Alzina Parsons-Stevens, A Biography

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Alzina Parsons-Stevens, labor and industrial worker and child welfare worker was born in Parsonfield, Maine in 1849, a town named after her paternal grandfather, Colonel Thomas Parsons, who received the land for his service in the American Revolution. Enoch Parsons, who served in the War of 1812, was a relatively prosperous farmer and small manufacturer. He and his wife, Louise (Page) Parsons, had seven children, of whom Alzina Parsons was the fourth daughter and the youngest child. Enoch Parsons died in 1862, leaving the family in difficult financial straits. With two sons fighting in the Civil War, Louise Parsons was forced to send her youngest daughter to work in a local textile mill. There she lost her right index finger in an industrial accident; the missing finger served as a perpetual stimulus and a reminder in her later struggles against child labor. An unfortunate early marriage soon ended in divorce, and though she kept her husband's last name, she refused to talk about him even to her closest friends, and no information about him survives.

Pioneer's Contributions to the Social Profession

At the age of eighteen, Azina Parsons Stevens left Maine and moved to Toledo, Ohio. There, motivated by her newly divorced status and the need to support herself, Stevens began to learn the printing trade. She soon became a proofreader and typesetter and ultimately an editor, making the newspaper business her life's work. After five years in Toledo, Stevens took her trade to Chicago, where she became one of the first women to join the Typographical Union No.16. She soon became active in the Chicago labor movement and in 1877 organized active in the Women's Union No.1. About 1882 she moved back to Toledo, Ohio, where she worked fo...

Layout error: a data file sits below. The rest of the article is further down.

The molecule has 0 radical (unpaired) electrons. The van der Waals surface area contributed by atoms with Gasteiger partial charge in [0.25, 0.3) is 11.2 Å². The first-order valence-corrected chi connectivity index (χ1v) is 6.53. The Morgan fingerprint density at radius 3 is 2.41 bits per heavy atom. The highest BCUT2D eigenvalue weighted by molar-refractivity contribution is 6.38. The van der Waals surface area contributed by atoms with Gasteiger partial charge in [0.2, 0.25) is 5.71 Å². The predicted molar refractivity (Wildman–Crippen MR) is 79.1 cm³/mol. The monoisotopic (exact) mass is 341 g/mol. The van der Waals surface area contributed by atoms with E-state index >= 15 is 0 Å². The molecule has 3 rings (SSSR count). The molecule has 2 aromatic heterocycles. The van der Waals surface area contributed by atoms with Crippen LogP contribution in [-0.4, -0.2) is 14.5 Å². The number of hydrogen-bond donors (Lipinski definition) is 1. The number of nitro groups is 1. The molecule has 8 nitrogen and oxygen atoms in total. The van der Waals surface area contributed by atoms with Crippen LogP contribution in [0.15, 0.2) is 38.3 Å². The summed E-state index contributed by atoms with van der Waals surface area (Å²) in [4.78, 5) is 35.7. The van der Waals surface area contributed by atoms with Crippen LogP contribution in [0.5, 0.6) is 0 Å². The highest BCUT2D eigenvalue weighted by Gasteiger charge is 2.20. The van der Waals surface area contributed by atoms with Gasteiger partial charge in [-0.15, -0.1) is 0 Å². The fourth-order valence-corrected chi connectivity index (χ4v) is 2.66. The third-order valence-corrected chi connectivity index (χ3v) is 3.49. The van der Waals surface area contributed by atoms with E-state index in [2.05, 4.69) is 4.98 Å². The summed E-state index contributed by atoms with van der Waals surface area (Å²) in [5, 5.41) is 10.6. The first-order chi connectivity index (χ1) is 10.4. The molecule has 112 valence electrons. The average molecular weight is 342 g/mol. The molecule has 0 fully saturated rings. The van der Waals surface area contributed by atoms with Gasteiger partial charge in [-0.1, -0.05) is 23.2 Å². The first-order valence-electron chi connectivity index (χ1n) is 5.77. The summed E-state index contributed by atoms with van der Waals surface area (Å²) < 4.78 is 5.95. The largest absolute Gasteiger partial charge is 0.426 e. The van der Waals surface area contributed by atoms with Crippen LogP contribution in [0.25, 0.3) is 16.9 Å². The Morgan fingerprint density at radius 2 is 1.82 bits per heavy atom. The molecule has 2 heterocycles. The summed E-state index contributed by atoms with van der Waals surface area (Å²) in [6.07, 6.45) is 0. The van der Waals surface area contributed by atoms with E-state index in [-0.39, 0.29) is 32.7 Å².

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...r children in society and gave them best possible education and safety as well to benefit their needs.

This information I feel will not really affect my anticipated professional practice because it has helped me better understand what the needs of the children are. It's the great pioneers of the past that helped create these social policies we have today to protect the interest of the children and the society as whole.

Works Cited

Stevens, Alzina Parsons Encyclopedia Britannica. Retrieved September 18, 2004, from Encyclopedia Britannica Online.

James,E.,James,J.,Boyer,P.(1971).Notable American Women, 1607-1950: A Biographical Dictionary. Harvard: Harvard University Press.

Biography from American Reformers (1985). New York: The H. W. Wilson Company
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